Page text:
It’s never easy deciding on a holiday itinerary. Do you go for variation or double-down on specific interests? And if so, which do you choose? Especially when you might be dreaming of standing in a field with thousands of music fans, while your partner is counting down the days to Berlin Fashion Week.

The number of options is infinite. We’ve narrowed it down to an ideal cross-section of events for five styles of travellers.



The music festival fan
Such is the concentration of quality music festivals in the European summer, a travelling fan can quickly tick off a bucket list of must-see acts in just a few months.

Start in late May with a flight to Barcelona for Primavera Sound, one of the world’s greatest indie-music festivals, and renowned for starting late in the day and running until the early hours of the morning. Then head to Belgrade for Exit, held in mid-July at a 16th-century Petrovaradin Fortress in Novi Sad, on the right bank of the Danube River.

From there make your way to Budapest for Sziget, another Danube River festival that takes over an entire island in early-mid August with arts and music ranging from DIY kids, to fully fledged pop stars. Also in August, head to Helsinki, Finland, for Flow, where the party is held in a defunct power plant.

Finally, fly to London and cap off summer with Reading. Established in 1955, it’s the longest-running popular music festival in existence (and still one of the best).



The adventure seeker
With vast amounts of terrain and natural environments to choose from, Europe has a wealth of adventure opportunities.

Into diving? The shipwreck of the 11,000-tonne RS Zenobia ferry, off the coast of Larnaca, Cyprus, is widely considered the best dive site in the Mediterranean and offers options for both amateur and advanced divers. If the other end of the elements is more your style, paragliding in Lucca, right near Pisa, offers stunning views of Tuscany from the sky.

Down at the water’s edge, Switzerland’s stunning mountainous Interlaken region is a thrillseeker’s mecca with offerings of canyoning, rafting and skydiving. If you prefer terra firma, there are two-wheeled adventures to be had through the ancient forests and Carpathian mountains of Transylvania, via Bucharest, or the Montserrat Monastery. A national park hiking tour from Barcelona is a terrific combination of exercise and culture.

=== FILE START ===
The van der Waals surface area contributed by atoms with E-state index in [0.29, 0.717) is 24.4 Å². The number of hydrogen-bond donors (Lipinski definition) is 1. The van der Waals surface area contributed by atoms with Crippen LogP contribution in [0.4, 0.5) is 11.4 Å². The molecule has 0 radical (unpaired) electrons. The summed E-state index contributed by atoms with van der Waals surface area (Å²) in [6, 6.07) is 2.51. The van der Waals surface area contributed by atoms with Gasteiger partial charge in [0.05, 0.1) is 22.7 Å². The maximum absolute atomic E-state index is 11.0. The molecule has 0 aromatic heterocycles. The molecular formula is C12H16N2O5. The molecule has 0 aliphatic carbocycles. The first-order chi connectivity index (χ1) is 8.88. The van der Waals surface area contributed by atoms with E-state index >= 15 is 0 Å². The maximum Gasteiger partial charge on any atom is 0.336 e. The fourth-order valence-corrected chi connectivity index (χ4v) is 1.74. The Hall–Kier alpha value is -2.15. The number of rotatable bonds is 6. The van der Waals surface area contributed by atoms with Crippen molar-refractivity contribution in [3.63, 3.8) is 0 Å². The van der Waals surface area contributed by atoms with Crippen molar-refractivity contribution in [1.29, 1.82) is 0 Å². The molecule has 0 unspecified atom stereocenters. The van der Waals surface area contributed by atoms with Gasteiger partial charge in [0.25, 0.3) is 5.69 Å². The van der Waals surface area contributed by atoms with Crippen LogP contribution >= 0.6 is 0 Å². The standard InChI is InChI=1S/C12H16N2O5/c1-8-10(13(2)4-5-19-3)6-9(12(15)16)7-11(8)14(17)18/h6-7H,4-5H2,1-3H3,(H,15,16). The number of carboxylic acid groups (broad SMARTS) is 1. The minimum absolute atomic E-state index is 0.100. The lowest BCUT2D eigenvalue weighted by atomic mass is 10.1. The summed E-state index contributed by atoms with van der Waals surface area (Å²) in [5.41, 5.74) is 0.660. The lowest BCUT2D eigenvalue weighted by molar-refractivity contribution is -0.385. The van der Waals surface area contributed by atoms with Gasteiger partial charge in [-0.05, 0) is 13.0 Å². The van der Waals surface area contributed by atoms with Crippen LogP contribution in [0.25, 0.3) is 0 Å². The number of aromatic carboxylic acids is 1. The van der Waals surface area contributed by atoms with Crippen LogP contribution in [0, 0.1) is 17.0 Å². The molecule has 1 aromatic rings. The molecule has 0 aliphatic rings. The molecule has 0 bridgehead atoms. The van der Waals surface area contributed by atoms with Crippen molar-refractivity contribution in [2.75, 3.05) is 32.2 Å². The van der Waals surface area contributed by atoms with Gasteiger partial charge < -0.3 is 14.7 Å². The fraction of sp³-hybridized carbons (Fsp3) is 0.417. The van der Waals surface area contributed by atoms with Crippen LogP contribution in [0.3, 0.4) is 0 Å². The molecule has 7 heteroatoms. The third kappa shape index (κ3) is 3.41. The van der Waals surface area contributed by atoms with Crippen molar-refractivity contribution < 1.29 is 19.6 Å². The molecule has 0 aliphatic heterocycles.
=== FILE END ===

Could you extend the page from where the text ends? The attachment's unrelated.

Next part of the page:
The decadent degustation
The French do not mess around when it comes to fine food, meaning a summer visit to the Epicuriales festival in Bordeaux is essential. Running from early-late June, the annual event sees chefs from some of France’s best restaurants gather at the pop-up village to demonstrate their skills, making it the perfect excuse to fly into Paris and head for the coast.

The Copenhagen Cooking & Food Festival offers something similar in Denmark. Running over nine days in late August, the festival attracts participation from high-profile restaurants (such as Noma) to be involved in more than 100 events.

Over a few days in early June, Taste of Amsterdam, held in the verdant Amstelpark, is a laid-back but delicious affair in the Netherlands. It’s aim is to serve up dishes from the capital’s best restaurants and chefs, making it a convenient cross-section of the best in current local cuisine. If traditional foods are more your attraction, the Festa del Redentore (Feast of the Redeemer) in Venice, Italy, is steeped in history. Held on the third Sunday in July, it was initially designed to give thanks for the end of the plague of 1576. The occasion is marked by fireworks and an abundance of classic Venetian foods.



The fashionista
It goes without saying that Paris is at the top of any self-respecting shopper’s destination list. While it’s difficult to get tickets to Paris fashion weeks in June (men’s) and July (haute couture), visitors will find an increased sense of flair on the streets of the fashion capital during this time.

Elsewhere there’s the colourful, outre Barcelona Fashion Week, which runs from June 26 to 30. The summer instalment of Berlin Fashion Week is up next, in the first week of July, and traditionally includes both edgy and eco-friendly shows. For a double dose of Scandi-cool, hit up Copenhagen Fashion Week in early August followed by Stockholm Fashion Week at the end of August.



The laid-back relaxer
Despite the dizzying array of holiday options available in a European summer, there’s plenty of places to visit and do not much at all.

Be like a local and sun yourself along the French Riviera, via Nice, or using Athens as a starting point from which to leisurely sail from one island to the next – (Mykonos, Paros, and Santorini).

Quaint, pretty Prague is rich with chilled-out cultural events to enjoy over summer, including Museum Night in June, when the city’s museums, galleries and cultural institutions throw open their doors free of charge for one night, and Prague Folklore Days in July, a celebration of traditional songs and dance.

The lesser known Skopje is another quiet gem, moving at an endearingly slow pace. That’s all the better for exploring the laneways and burrows of the heritage-listed Old Bazaar, an ancient shopping and market precinct with parts dating back to the 12th century.

This article is produced by Broadsheet in partnership with Qatar Airways. Take advantage of Qatar Airways’ Early Bird sale and create your 2018 European adventure today. Book now at qatarairways.com/au. Qatar Airways flies to over 40 European cities daily from Melbourne, Sydney, Adelaide, Perth and Canberra (from February 2018).